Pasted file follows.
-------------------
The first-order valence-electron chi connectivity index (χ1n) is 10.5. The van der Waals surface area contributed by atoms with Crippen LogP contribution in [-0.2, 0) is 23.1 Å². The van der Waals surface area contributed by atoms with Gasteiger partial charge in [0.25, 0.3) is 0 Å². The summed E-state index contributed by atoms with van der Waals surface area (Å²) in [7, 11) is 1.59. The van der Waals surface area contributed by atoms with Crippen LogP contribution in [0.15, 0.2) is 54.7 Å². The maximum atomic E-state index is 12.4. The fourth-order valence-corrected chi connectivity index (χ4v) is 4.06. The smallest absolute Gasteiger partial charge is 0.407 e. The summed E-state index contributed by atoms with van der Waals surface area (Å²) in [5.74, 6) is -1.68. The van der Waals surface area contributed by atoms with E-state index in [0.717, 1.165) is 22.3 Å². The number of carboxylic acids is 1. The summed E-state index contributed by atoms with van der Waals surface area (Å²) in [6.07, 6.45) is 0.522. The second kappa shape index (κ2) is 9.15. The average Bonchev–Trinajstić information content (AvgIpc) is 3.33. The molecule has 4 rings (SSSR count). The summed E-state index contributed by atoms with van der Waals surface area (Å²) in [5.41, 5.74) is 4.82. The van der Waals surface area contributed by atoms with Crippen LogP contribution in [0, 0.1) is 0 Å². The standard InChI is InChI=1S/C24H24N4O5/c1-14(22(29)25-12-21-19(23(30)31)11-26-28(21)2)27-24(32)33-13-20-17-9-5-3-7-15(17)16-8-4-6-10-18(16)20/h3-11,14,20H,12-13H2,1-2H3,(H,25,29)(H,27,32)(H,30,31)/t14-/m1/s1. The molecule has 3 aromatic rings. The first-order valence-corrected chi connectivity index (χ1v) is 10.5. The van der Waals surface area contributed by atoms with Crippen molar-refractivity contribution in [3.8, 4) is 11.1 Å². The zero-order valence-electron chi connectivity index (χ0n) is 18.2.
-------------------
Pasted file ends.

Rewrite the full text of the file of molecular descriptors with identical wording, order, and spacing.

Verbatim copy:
The first-order valence-electron chi connectivity index (χ1n) is 10.5. The van der Waals surface area contributed by atoms with Crippen LogP contribution in [-0.2, 0) is 23.1 Å². The van der Waals surface area contributed by atoms with Gasteiger partial charge in [0.25, 0.3) is 0 Å². The summed E-state index contributed by atoms with van der Waals surface area (Å²) in [7, 11) is 1.59. The van der Waals surface area contributed by atoms with Crippen LogP contribution in [0.15, 0.2) is 54.7 Å². The maximum atomic E-state index is 12.4. The fourth-order valence-corrected chi connectivity index (χ4v) is 4.06. The smallest absolute Gasteiger partial charge is 0.407 e. The summed E-state index contributed by atoms with van der Waals surface area (Å²) in [5.74, 6) is -1.68. The van der Waals surface area contributed by atoms with E-state index in [0.717, 1.165) is 22.3 Å². The number of carboxylic acids is 1. The summed E-state index contributed by atoms with van der Waals surface area (Å²) in [6.07, 6.45) is 0.522. The second kappa shape index (κ2) is 9.15. The average Bonchev–Trinajstić information content (AvgIpc) is 3.33. The molecule has 4 rings (SSSR count). The summed E-state index contributed by atoms with van der Waals surface area (Å²) in [5.41, 5.74) is 4.82. The van der Waals surface area contributed by atoms with Crippen LogP contribution in [0, 0.1) is 0 Å². The standard InChI is InChI=1S/C24H24N4O5/c1-14(22(29)25-12-21-19(23(30)31)11-26-28(21)2)27-24(32)33-13-20-17-9-5-3-7-15(17)16-8-4-6-10-18(16)20/h3-11,14,20H,12-13H2,1-2H3,(H,25,29)(H,27,32)(H,30,31)/t14-/m1/s1. The molecule has 3 aromatic rings. The first-order valence-corrected chi connectivity index (χ1v) is 10.5. The van der Waals surface area contributed by atoms with Crippen molar-refractivity contribution in [3.8, 4) is 11.1 Å². The zero-order valence-electron chi connectivity index (χ0n) is 18.2.